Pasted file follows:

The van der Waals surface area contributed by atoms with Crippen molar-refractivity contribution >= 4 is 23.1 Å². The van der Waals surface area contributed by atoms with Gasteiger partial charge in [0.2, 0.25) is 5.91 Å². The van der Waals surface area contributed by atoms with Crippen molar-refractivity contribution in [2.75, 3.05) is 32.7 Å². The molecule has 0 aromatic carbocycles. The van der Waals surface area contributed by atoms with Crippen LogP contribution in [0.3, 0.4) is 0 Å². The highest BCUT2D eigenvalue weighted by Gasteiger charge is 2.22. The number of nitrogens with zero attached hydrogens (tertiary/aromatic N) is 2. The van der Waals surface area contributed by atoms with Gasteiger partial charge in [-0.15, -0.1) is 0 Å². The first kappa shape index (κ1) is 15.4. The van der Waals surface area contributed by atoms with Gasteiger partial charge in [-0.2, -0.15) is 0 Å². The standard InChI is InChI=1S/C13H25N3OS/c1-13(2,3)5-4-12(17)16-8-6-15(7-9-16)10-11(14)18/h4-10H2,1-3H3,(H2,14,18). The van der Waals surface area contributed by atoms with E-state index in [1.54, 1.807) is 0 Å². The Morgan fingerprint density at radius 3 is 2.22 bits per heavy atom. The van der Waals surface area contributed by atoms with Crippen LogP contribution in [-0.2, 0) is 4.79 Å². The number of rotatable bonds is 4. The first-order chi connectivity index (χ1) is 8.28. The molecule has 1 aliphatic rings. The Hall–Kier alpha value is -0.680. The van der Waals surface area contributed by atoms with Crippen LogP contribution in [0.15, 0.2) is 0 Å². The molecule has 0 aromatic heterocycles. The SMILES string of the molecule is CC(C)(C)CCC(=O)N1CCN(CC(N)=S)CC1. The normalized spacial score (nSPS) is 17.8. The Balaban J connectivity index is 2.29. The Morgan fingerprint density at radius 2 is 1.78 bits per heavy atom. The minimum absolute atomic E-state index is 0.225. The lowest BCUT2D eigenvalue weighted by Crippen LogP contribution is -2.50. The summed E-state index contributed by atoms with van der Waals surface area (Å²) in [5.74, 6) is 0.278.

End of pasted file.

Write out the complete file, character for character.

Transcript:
The van der Waals surface area contributed by atoms with Crippen molar-refractivity contribution >= 4 is 23.1 Å². The van der Waals surface area contributed by atoms with Gasteiger partial charge in [0.2, 0.25) is 5.91 Å². The van der Waals surface area contributed by atoms with Crippen molar-refractivity contribution in [2.75, 3.05) is 32.7 Å². The molecule has 0 aromatic carbocycles. The van der Waals surface area contributed by atoms with Crippen LogP contribution in [0.3, 0.4) is 0 Å². The highest BCUT2D eigenvalue weighted by Gasteiger charge is 2.22. The number of nitrogens with zero attached hydrogens (tertiary/aromatic N) is 2. The van der Waals surface area contributed by atoms with Gasteiger partial charge in [-0.15, -0.1) is 0 Å². The first kappa shape index (κ1) is 15.4. The van der Waals surface area contributed by atoms with Gasteiger partial charge in [-0.2, -0.15) is 0 Å². The standard InChI is InChI=1S/C13H25N3OS/c1-13(2,3)5-4-12(17)16-8-6-15(7-9-16)10-11(14)18/h4-10H2,1-3H3,(H2,14,18). The van der Waals surface area contributed by atoms with E-state index in [1.54, 1.807) is 0 Å². The Morgan fingerprint density at radius 3 is 2.22 bits per heavy atom. The van der Waals surface area contributed by atoms with Crippen LogP contribution in [-0.2, 0) is 4.79 Å². The number of rotatable bonds is 4. The first-order chi connectivity index (χ1) is 8.28. The molecule has 1 aliphatic rings. The Hall–Kier alpha value is -0.680. The van der Waals surface area contributed by atoms with Crippen LogP contribution in [0.15, 0.2) is 0 Å². The molecule has 0 aromatic heterocycles. The SMILES string of the molecule is CC(C)(C)CCC(=O)N1CCN(CC(N)=S)CC1. The normalized spacial score (nSPS) is 17.8. The Balaban J connectivity index is 2.29. The Morgan fingerprint density at radius 2 is 1.78 bits per heavy atom. The minimum absolute atomic E-state index is 0.225. The lowest BCUT2D eigenvalue weighted by Crippen LogP contribution is -2.50. The summed E-state index contributed by atoms with van der Waals surface area (Å²) in [5.74, 6) is 0.278.